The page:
5. Make Arrangements for Your Pets

Making arrangements for your beloved pet is a part of estate planning that can often be overlooked. Designate someone you can trust to ensure your pet will have a safe and loving home to provide them with the care they need once you are gone. It is best to name primary and secondary guardians who have agreed to take on the responsibility of caring for your pet if something happens to you.

In addition, create a financial plan for your pet’s well-being, such as setting aside funds for veterinary care, food, toys, bedding, and other related items. Making these preparations now will give you peace of mind knowing someone you trust will be there to care for your beloved pet once you’re gone.

6. Create a Plan for Your Digital Assets

With so much of our lives stored online, you must plan for what happens to your digital assets in the event of death or incapacitation.

Those special photos, memorable emails, and cryptocurrency could be forever lost if you don’t have a plan for how to transfer them to your loved ones upon your death. Digital assets include online bank accounts, investments, social media accounts, emails, photographs, and more.

With a written plan, your family will know about these digital assets and have your written authorization to access them. Having a plan also allows you to protect your privacy, as you can decide who can access your accounts and their information.

7. Prepare a Funeral and Burial Plan

Making funeral arrangements is another overlooked step in VA estate planning. A well-thought-out plan should ensure that your wishes are respected in the event of your death and will make this difficult time much easier for your loved ones.

We suggest including the following steps as part of your funeral and burial plan:

  • Plan Your Service in Advance. Include where and how you wish to be buried, what kind of ceremony or tribute you want or don’t want, and any other meaningful details such as readings, prayers, flowers, etc.
  • Document and Share your Wishes. Don’t assume talking about your funeral and burial wishes with your family is all you need to do. Document and share your wishes in writing and include the name of the funeral home or cremation provider where you made arrangements, so your family knows who to contact when the time comes.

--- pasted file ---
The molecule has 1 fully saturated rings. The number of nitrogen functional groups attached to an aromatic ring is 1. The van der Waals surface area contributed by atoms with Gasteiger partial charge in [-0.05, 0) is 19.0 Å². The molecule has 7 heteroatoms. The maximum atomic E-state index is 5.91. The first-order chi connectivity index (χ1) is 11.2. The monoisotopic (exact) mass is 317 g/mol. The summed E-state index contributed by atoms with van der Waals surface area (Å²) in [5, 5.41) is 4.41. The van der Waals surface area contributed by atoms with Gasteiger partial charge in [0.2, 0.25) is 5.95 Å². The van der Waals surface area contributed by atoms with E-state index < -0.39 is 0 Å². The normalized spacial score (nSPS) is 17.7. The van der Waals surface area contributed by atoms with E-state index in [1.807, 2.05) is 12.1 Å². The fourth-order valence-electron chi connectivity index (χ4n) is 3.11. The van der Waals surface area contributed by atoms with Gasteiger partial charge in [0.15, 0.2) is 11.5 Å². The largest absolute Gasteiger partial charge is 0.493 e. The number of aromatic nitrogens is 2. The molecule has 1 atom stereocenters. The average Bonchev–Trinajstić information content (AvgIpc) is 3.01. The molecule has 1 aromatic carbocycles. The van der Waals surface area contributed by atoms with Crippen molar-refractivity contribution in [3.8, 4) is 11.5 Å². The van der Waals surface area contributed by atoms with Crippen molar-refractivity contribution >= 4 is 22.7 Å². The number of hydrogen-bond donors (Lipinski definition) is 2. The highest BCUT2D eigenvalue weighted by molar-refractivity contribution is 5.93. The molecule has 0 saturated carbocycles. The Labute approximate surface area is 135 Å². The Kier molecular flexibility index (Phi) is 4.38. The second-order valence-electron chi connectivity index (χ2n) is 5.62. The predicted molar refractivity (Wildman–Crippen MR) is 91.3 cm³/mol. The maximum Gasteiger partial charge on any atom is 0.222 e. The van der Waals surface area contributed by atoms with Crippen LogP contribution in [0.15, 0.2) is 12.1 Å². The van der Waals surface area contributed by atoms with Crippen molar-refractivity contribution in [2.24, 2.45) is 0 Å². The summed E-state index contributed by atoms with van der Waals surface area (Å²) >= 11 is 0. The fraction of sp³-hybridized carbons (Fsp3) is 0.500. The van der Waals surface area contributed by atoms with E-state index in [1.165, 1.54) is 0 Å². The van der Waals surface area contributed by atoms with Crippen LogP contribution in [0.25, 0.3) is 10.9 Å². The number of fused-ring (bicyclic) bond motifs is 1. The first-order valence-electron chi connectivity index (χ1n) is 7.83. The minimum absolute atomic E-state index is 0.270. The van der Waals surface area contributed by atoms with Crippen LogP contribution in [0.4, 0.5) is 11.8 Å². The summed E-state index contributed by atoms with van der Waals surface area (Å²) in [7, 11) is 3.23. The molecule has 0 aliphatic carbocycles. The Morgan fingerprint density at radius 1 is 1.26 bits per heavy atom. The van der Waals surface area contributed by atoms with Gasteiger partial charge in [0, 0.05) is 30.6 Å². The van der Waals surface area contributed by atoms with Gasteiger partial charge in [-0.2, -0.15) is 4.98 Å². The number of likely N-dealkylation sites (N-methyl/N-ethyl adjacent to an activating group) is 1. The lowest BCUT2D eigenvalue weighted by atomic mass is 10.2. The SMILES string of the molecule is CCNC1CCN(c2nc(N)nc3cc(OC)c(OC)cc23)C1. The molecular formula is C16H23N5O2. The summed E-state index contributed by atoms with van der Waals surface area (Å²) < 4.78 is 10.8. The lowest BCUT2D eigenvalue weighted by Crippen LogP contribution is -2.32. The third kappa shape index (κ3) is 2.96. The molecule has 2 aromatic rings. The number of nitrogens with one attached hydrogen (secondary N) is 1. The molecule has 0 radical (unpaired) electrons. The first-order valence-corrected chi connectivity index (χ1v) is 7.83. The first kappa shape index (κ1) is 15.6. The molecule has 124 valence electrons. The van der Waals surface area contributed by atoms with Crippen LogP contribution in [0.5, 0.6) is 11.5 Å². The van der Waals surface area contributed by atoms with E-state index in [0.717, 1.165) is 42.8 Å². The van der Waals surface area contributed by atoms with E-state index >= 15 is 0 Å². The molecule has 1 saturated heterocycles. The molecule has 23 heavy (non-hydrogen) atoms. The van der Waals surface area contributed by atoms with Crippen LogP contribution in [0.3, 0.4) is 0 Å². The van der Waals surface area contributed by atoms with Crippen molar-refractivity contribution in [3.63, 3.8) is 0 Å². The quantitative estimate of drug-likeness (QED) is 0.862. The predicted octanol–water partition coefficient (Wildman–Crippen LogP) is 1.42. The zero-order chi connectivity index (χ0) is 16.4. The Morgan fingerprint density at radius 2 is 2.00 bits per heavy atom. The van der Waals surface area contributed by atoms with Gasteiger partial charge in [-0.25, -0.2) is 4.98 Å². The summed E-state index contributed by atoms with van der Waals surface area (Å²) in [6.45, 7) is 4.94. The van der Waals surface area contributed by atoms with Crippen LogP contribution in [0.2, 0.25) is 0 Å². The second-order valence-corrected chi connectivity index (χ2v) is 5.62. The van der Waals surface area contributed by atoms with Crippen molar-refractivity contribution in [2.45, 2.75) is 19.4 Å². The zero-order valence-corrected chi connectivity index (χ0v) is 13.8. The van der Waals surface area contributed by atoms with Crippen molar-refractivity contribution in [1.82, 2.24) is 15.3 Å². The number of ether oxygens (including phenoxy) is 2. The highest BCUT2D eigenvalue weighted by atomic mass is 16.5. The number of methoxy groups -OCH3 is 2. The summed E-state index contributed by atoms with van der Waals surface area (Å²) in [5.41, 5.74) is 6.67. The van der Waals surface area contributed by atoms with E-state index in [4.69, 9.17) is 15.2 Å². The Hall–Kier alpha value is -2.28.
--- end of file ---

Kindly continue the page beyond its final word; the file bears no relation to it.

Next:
• Pre-Pay Your Funeral Plan. Lock in funeral costs with pre-payment to ensure that these expenses have already been taken care of whenever it’s time.

PJI Law, PLC: Your Northern Virginia “Estate Planning Attorneys Near Me”

By following the steps above and including them as part of your VA estate planning, you can ensure that all your wishes are carried out after you’re gone and save your loved ones a lot of trouble. If you need assistance getting started or have questions about any part of the process, please don’t hesitate to call us.

There’s no need to search online for “estate planning attorneys near me.” At PJI Law, PLC, each client receives our complete dedication, personal attention, and courteous, white-glove service.

Call our office at (703) 865-6100, or complete our online form to schedule your consultation with our Fairfax, Virginia, estate planning legal team. We provide a full range of estate planning services to protect your family and your legacy by ensuring the seamless transfer of your assets.

Copyright © 2023. PJI Law, PLC. All rights reserved.

The information in this blog post (“post”) is provided for general informational purposes only and may not reflect the current law in your jurisdiction. No information in this post should be construed as legal advice from the individual author or the law firm, nor is it intended to be a substitute for legal counsel on any subject matter. No reader of this post should act or refrain from acting based on any information included in or accessible through this post without seeking the appropriate legal or other professional advice on the particular facts and circumstances at issue from a lawyer licensed in the recipient’s state, country, or other appropriate licensing jurisdiction.

PJI Law, PLC
3900 Jermantown Rd #220
Fairfax, VA 22030
(703) 865-6100
https://www.pjilaw.com